The National Curriculum, which formed the central part of the Education Reform Act of 1988, was a watershed in the development of education in England and Wales. For the first time, a common curricular entitlement and framework was provided for pupils aged 5 to 16 in maintained schools (it is not compulsory for independent schools). The curriculum set out what schools were required to teach in English, mathematics, science, design and technology, information technology, history, geography, music, art, physical education, a modern language in secondary schools and Welsh in Welsh-speaking schools. (Pupils were also to be taught religious education, although not as part of the National Curriculum.) The content of each subject was divided into four 'key stages' to cater for pupils at different ages:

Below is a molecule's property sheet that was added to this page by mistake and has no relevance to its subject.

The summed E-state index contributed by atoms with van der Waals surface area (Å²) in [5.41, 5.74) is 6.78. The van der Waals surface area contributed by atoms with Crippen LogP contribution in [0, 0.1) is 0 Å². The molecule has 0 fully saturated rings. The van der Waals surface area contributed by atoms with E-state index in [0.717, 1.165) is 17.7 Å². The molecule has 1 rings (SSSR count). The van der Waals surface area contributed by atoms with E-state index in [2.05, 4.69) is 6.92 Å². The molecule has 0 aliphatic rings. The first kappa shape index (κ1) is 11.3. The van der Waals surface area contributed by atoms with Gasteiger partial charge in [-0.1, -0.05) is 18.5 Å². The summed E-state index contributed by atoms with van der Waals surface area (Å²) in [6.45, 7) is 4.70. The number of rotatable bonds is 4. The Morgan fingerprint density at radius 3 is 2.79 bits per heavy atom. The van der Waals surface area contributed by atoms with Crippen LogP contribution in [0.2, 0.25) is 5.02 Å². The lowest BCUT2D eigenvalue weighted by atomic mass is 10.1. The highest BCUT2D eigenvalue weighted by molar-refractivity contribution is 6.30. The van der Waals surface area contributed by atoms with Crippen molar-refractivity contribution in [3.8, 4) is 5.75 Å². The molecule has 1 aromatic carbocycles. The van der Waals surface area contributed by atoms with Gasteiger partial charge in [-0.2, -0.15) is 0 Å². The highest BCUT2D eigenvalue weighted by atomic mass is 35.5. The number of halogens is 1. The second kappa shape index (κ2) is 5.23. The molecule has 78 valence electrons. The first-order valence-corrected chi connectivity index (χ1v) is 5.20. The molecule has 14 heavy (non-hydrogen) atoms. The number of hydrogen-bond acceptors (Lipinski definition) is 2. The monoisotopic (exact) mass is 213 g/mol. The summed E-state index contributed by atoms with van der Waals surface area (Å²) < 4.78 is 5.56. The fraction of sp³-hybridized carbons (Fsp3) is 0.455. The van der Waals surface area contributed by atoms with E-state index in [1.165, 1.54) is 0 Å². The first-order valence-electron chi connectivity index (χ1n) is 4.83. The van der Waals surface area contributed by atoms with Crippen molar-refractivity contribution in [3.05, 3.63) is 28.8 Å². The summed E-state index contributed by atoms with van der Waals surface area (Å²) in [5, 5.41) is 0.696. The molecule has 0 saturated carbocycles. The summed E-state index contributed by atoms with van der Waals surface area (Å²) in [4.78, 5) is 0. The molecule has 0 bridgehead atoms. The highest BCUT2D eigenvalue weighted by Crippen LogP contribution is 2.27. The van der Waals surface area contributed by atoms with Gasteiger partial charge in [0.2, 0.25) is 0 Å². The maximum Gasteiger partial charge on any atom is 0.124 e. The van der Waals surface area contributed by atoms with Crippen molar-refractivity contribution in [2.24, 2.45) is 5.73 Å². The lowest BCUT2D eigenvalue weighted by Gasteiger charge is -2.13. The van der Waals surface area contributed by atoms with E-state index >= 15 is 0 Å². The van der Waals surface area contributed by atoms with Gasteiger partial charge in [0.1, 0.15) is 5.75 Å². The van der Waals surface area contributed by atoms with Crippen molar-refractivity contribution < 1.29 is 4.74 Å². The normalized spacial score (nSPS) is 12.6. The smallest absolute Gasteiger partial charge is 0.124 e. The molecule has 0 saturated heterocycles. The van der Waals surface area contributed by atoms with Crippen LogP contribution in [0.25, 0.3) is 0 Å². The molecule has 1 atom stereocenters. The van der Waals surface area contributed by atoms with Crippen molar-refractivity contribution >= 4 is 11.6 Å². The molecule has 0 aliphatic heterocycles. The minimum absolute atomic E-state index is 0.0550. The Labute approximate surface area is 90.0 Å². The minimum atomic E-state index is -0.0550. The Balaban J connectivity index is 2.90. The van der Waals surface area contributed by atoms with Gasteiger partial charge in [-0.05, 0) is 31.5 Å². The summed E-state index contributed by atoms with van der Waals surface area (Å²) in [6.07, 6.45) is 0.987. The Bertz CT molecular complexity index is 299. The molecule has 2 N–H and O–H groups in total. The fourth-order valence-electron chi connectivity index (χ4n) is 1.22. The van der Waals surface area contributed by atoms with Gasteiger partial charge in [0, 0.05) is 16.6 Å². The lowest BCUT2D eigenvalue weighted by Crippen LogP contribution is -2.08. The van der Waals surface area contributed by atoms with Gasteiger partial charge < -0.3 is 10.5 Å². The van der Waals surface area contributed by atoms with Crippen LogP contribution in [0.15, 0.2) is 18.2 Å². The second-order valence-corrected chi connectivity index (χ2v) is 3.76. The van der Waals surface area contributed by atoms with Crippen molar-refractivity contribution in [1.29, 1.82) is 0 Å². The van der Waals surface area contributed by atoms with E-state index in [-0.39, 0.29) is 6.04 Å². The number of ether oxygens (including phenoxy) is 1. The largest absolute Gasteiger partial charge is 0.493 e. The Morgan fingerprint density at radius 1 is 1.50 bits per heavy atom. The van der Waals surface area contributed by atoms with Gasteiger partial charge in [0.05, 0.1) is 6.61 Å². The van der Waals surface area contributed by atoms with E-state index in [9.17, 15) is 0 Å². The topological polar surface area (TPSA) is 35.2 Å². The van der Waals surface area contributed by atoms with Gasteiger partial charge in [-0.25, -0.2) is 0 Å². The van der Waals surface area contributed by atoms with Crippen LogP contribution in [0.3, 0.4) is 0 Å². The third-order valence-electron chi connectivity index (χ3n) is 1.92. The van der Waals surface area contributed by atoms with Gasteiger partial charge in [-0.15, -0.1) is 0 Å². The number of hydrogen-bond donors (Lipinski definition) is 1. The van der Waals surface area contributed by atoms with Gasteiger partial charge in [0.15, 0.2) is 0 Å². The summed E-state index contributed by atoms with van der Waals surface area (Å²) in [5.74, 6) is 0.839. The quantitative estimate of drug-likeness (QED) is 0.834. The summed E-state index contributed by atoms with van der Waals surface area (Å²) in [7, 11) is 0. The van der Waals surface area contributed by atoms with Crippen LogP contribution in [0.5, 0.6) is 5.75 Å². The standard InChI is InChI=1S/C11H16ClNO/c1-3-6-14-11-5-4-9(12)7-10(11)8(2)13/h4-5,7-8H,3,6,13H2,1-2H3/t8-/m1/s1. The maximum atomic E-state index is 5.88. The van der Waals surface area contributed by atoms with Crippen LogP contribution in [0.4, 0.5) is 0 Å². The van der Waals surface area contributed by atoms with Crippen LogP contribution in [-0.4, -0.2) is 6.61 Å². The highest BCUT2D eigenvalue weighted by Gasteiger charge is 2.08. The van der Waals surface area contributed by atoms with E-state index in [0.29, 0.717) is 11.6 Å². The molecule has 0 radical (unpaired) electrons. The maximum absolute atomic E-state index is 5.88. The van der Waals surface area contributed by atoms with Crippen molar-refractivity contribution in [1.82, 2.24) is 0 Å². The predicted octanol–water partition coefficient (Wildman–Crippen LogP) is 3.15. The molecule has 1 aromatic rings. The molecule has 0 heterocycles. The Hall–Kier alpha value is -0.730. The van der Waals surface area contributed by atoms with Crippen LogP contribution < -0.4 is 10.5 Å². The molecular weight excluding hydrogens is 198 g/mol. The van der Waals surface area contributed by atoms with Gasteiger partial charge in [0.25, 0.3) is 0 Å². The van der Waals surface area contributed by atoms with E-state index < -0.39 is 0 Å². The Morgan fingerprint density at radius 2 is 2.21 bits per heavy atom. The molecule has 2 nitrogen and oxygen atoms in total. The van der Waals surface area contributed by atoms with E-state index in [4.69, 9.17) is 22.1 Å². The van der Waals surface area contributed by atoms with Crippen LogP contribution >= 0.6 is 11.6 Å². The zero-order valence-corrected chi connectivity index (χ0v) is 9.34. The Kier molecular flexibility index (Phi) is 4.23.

KS1: 5-7 years (Years 1 and 2) KS2: 7-11 years (Years 3 to 6) KS3: 11-14 years (Years 7 to 9) KS4: 14-16 years (Years 10 and 11). Schools were provided with detailed programmes of study and attainment
targets that defined the expected standards of pupil performance at each key stage and formed the basis for national assessments. Provision was made for some pupils, usually those with special educational needs, to be withdrawn from all or part of the curriculum.